The Chronicle -

By Verlean McCoy
Creswell Heritage Foundation President 

May is National Historic Preservation Month - Questions surrounding Old Schoolhouse history

 

May 16, 2019



Cal Lewis's article, "The Old Creswell school gives up some secrets," in last week's Chronicle gave some intriguing information about the construction of the building.

As the Creswell Heritage Foundation works to restore the building, we are faced with questions about the changes the building has undergone since its construction.

We know a lot from the narratives quoted below, but these questions remain: When did the building burn? When was it moved? What changes did the previous owners make?

We believe that some of the answers are tucked away in family letters, diaries, photos and stories. If you know of any such sources, please contact us and help us solve these questions and others that keep surfacing.

Following are excerpts from "The Blue Valley: A History of Creswell," published by the Creswell Area Historical Society (CAHS) in 1993. The italicized bold phrases relate to the unanswered questions.

Page 45-46: "Then, on Nov. 1, 1871 a plat plan was filed, after Alvin Hughes and James Robinette each donated five acres of ground, for formation of the town of Creswell.

"The first school within the town limits was built in 1874 and was designated by the county to be District No. 40." More recent evidence discovered by Monica Knight of the CAHS indicates that the date was 1875.

"This school was built between Fourth and Fifth streets on the north side of Oregon Avenue. It was a two-story building with one classroom downstairs and another upstairs. The first teacher was J. P. Curren and the average daily attendance was 30 pupils. This school is said to have housed the first high school south of Eugene City.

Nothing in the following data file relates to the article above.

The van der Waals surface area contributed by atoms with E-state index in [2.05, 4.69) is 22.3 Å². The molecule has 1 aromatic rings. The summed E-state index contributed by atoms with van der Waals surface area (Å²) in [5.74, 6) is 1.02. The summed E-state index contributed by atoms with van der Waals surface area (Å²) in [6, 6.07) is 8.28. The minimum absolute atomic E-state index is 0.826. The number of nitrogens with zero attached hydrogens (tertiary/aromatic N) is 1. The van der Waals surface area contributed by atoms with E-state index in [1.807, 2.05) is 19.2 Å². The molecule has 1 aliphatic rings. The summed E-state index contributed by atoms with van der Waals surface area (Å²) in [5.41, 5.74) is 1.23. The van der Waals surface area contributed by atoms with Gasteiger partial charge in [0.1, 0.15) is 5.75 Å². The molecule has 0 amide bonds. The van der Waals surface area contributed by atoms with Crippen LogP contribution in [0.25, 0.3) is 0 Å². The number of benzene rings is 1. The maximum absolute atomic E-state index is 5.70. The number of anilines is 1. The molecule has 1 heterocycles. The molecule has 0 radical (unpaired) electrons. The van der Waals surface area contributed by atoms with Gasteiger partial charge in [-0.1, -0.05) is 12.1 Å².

"The building still stands and is the oldest in Creswell ...

"In 1898, the building was purchased by the Oregon Baptist Society, but not before it was moved from Oregon Avenue to its present location on the northwest corner of Second and D streets. The Society held services there sporadically until they disbanded in 1920. Today (1993) it houses the city library."

Page 33: "An August 1911 article in The Creswell Chronicle indicated that the Baptist Church was seeking financing to aid in the repair and painting of the church building at Second and D streets. It further stated that they were 'meeting flattering success and the edifice will soon present a different appearance.'

"Then in October 1911, the following item appeared in The Chronicle... 'The Baptist people have finished the carpenter work in repairing their church here and now endeavor to repaint and repaper the building. They hold services every Sunday morning and the Christian denomination occupy the building Sunday evenings.' "

Page 46: "In November 1926, they sold the building to the Civic Improvement Club for $150. When the sale was final in February 1927 the Civic Club immediately began renovations. Many materials and much of the labor was donated. The first meeting of the club in their new building was held April 28, 1927."

The Creswell Heritage Foundation will hold an open house at the old schoolhouse on the Fourth of July. We want to show you the interior before it is restored and point out some of the mysteries we seek to solve.

 
 

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